On the subject of selection, Barnes believes that: “Two years out from a Rugby World Cup Stuart Lancaster would want this team to be a lot more penned in than it is,” and The Times’ long-serving rugby correspondent agrees they’ll be wary of making changes. Jones said, “There may be one or two areas they look at [in the QBE Internationals] but I don’t think England have got the luxury of the All Blacks’ squad. Sir Clive Woodward realised this after about a year and Lancaster has done the same: just win the game with your best team. If you want to make experiments, make one, maybe two maximum, otherwise keep the team that’s just won your last game.”
Sir Clive Woodward was a visionary, employing a host of small tactics that, when grouped together, gave his side a huge advantage over their opponents. According to Dallaglio, “England became pioneers under Clive Woodward, whereas we had been following the latest thing New Zealand were doing but you’d look back and they would have moved their game on.
“The game is all about small percentages and England started to take the game forward in the direction that we wanted. We went to Nike and asked them to design us a world cup winning shirt and stop Jason Robinson from being tackled. Then everyone copied us. So if you take all these little things it makes a difference. England have gone back to being followers. Forget about being the best side in the world, you need to have a mindset of being a pioneer and I think that’s what Stuart Lancaster is doing.”
Different international rugby teams each have their own distinctive style. The South Africans are always strong up front, Australia are renowned for having an exciting backline and New Zealand, well, they’re just brilliant all-round. Bayfield believes that: “Each team plays to its national character.”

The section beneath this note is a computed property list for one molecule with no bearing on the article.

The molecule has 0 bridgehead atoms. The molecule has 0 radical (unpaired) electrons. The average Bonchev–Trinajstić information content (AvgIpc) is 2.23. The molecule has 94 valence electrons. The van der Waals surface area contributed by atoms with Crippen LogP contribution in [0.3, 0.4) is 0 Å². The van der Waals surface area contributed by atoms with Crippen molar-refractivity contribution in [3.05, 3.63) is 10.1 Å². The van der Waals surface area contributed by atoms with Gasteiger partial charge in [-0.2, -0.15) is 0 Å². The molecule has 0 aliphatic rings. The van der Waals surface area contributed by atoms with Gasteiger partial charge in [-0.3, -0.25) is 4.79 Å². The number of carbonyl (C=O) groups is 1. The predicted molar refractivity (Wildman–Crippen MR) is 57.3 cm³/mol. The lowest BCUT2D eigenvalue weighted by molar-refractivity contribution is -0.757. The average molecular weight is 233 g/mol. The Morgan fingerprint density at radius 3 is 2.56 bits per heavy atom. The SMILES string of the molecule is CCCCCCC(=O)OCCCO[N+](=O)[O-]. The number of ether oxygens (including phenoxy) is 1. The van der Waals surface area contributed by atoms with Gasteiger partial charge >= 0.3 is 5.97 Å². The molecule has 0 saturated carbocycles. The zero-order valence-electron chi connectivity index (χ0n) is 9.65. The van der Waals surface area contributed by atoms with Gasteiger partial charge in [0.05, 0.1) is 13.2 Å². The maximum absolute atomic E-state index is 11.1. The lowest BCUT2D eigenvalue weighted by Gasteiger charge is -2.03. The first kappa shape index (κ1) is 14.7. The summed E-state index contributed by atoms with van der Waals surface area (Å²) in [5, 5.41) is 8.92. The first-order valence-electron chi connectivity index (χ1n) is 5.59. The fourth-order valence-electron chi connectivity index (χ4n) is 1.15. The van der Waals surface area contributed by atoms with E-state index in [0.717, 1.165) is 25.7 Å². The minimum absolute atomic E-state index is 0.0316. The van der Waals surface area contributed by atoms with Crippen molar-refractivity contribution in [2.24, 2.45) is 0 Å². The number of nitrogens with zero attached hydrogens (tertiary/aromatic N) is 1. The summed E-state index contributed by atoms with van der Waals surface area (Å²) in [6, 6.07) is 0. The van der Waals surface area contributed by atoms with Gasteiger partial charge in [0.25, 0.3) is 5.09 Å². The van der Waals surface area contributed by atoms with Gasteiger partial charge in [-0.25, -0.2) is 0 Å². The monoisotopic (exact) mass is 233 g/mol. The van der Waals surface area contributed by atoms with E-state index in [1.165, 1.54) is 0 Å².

England’s pack has historically been very strong but Barnes, who was capped 10 times for England at fly-half, argues that, “There’s a misconception in 2003 because Clive Woodward had developed a game that was decidedly ‘un-English’. They won the World Cup because they could play the English way but if they had to they could play the New Zealand way.”
For Dallaglio, it’s about choosing a framework that the team is comfortable with: “For too long England have picked the players around a style of rugby but I think you should look at the players and see what they’re capable of achieving. It’s also up to the players to challenge the coaches, telling them what sort of game they want to play. It’s a two way process. I don’t think the reason England was successful in 2003 was because we played the way we were told; there was a conversation around how we wanted to play.”
Dallaglio recalls captaining England in 1999 when the side also suffered loss to Wales in the 6 Nations: “We’ve all been there when you’ve lost a big game you shouldn’t have done. In the changing room after we didn’t say a word, we were just in utter shock. We didn’t speak to each other for about four days. I couldn’t even go down the road to buy a pint of milk I was so embarrassed but when we got back together at the hotel we said that we never want to be in that situation again. We sat in a room and said we want to be the best in the world. That group of players that was in Cardiff earlier in the year is largely the same group of players this time around and I hope they’ve said they never want to lose like that again.”